I already notice the difference in questions or comments made towards my son versus my daughter. My daughter’s outfits and shoes evoke squeals of delight, while my son’s clothes rarely draw notice. When commenting on my son’s cuteness, I hear statements like, “he’s going to be a heartbreaker” or “those girls better watch out!” For my daughter, it’s “you’re going to have to beat the boys off with a stick!” or “you and your husband are going to have your hands full come high school!” There are several problems embedded in statements like these, but for the purpose of this post, what bothers me is as a heartbreaker, my son is framed as independent, strong and in control. Needing protection from boys, my daughter is framed as fragile and not in control. While I know the friends and neighbors who make these comments are well-intentioned, words have power and shape societal norms.
So let’s talk actions we can all take. In this article, Lisa Bloom, author of Think: Straight Talk for Women to Stay Smart in a Dumbed-Down World, addresses the need to fight the urge to comment on the cuteness of a little girl’s outfit or the bow in their hair. This is admittedly hard for me. I love girly things and let’s be real, little girl clothes are freaking adorable. But the focus on the female appearance that starts from infancy is damaging. As Bloom notes, “15 to 18 percent of girls under 12 now wear mascara, eyeliner and lipstick regularly; eating disorders are up and self-esteem is down; and 25 percent of young American women would rather win America’s Next Top Model than the Nobel Peace Prize.” Say what?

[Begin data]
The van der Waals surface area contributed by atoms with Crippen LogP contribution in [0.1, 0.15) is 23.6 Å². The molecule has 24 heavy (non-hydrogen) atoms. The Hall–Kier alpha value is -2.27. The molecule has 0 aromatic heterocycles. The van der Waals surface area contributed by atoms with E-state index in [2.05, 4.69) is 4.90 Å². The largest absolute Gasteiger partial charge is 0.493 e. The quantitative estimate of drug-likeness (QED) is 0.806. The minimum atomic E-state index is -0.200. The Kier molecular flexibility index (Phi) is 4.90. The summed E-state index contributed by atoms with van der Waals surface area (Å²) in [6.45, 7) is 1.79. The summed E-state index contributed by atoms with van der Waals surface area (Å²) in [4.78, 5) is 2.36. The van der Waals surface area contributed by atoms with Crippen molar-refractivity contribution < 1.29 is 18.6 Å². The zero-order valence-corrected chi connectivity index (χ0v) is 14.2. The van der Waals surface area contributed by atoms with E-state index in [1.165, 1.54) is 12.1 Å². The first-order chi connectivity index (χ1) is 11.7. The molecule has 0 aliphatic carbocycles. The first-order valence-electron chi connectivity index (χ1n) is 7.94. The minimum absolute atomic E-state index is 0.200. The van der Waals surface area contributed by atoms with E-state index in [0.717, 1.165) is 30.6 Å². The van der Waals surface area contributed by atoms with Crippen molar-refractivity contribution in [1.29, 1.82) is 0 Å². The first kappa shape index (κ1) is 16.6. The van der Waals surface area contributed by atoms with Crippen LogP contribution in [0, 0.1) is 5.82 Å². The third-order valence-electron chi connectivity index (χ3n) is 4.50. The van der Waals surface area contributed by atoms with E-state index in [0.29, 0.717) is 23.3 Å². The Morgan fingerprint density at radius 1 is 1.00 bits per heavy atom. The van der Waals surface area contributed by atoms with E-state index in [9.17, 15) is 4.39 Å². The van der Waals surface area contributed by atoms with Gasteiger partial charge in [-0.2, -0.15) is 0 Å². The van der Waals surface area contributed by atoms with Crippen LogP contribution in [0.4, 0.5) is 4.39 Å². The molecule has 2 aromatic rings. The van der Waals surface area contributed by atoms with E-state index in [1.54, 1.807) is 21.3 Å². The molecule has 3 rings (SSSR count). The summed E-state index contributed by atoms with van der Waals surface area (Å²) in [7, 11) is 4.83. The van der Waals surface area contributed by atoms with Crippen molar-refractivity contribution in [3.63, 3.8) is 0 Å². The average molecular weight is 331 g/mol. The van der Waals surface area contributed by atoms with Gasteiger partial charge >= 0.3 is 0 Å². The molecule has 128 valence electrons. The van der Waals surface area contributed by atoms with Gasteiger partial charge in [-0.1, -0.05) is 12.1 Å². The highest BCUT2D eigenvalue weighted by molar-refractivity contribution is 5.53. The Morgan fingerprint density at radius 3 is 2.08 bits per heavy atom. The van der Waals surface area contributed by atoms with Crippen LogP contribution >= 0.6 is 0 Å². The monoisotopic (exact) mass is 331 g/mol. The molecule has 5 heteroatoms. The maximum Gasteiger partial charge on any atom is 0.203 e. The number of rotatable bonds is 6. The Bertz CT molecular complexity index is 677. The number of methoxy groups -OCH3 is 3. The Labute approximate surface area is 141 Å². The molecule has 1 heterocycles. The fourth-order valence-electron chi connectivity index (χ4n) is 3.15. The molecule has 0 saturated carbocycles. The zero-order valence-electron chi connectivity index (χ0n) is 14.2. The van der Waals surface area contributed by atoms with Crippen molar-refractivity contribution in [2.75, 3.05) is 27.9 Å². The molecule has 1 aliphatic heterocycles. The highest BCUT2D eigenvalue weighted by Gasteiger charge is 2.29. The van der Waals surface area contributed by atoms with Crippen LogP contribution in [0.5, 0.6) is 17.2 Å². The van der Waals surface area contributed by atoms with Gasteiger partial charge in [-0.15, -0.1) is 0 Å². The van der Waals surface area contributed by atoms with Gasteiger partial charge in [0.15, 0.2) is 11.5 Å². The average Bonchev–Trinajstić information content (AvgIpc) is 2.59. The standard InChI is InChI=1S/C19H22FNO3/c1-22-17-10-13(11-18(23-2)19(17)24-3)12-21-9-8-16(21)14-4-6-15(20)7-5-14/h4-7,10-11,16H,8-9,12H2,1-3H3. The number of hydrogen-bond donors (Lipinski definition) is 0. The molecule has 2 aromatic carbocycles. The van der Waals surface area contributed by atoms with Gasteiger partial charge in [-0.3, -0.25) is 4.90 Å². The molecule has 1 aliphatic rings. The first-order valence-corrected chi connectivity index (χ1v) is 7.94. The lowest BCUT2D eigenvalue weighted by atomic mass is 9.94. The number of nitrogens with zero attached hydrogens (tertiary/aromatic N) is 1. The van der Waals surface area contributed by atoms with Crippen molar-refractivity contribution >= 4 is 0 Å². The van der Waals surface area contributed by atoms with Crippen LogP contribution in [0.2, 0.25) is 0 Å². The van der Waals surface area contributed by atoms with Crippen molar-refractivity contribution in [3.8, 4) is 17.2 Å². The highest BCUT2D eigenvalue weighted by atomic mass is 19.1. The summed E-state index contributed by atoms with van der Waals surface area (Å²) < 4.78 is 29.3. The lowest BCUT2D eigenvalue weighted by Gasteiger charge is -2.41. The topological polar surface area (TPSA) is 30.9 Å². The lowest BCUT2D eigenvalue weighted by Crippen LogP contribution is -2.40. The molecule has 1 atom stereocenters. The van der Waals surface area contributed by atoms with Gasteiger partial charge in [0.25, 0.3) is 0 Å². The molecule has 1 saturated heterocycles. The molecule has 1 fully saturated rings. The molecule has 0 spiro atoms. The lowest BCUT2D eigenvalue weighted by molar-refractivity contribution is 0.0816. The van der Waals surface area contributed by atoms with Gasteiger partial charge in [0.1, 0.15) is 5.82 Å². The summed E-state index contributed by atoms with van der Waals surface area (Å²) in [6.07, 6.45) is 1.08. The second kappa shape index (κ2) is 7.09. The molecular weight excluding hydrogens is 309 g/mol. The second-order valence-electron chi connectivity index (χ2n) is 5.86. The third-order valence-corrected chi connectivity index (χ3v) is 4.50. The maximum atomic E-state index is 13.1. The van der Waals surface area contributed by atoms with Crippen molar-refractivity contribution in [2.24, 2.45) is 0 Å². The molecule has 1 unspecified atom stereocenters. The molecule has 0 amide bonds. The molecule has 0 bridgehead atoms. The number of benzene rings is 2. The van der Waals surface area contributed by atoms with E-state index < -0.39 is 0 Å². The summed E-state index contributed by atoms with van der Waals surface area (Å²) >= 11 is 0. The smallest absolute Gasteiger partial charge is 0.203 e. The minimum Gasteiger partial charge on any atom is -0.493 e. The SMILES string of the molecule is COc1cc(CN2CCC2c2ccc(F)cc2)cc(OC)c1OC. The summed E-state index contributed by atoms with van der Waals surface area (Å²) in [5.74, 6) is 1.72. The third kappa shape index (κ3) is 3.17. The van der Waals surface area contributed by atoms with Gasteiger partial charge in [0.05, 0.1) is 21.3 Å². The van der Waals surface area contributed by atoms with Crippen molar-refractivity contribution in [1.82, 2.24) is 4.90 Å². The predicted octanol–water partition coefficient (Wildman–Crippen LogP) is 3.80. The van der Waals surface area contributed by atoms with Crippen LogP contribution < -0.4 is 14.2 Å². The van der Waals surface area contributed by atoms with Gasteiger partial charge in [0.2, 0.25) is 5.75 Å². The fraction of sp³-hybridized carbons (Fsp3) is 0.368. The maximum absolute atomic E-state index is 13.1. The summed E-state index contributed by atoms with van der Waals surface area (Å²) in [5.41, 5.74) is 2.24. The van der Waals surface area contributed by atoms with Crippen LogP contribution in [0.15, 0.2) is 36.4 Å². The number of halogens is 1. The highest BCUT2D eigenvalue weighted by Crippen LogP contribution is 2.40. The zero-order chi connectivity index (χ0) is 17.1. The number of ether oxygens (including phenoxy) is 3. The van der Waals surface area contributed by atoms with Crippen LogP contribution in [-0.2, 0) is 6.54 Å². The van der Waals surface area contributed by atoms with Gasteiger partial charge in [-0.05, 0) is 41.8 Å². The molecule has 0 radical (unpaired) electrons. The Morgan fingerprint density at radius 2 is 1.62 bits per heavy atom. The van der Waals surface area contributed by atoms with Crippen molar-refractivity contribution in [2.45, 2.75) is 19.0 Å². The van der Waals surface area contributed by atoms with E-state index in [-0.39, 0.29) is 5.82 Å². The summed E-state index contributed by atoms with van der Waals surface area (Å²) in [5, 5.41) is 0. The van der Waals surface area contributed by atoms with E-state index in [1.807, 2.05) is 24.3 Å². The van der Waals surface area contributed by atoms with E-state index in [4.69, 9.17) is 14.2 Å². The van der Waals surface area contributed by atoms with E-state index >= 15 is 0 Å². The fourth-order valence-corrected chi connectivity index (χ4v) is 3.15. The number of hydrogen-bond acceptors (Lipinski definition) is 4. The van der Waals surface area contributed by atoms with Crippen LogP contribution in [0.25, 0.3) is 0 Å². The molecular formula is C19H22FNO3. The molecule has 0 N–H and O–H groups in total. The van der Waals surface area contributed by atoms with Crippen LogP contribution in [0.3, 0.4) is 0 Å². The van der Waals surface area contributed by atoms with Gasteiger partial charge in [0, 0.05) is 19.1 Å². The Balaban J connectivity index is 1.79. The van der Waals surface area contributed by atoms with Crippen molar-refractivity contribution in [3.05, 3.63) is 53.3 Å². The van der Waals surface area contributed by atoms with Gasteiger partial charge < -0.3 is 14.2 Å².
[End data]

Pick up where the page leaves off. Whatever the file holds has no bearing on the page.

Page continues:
Bloom suggests asking little girls if they like to read, to name their favorite book or what they like best at school; anything that keeps the focus away from their physical appearance. I’d take it a step further and suggest we eliminate language around romantic relationships for all little kids. Not only do the usual catch phrases that I mentioned above paint boys as aggressors and girls as passive, but they reinforce a hetero-normative standard. As a mother to both a son and a daughter, I pledge to check my language.
On behalf of the audience at Fernbank that evening, I apologize to Lynsey Addario. She, like the majority of women and girls everywhere, deserved better questions.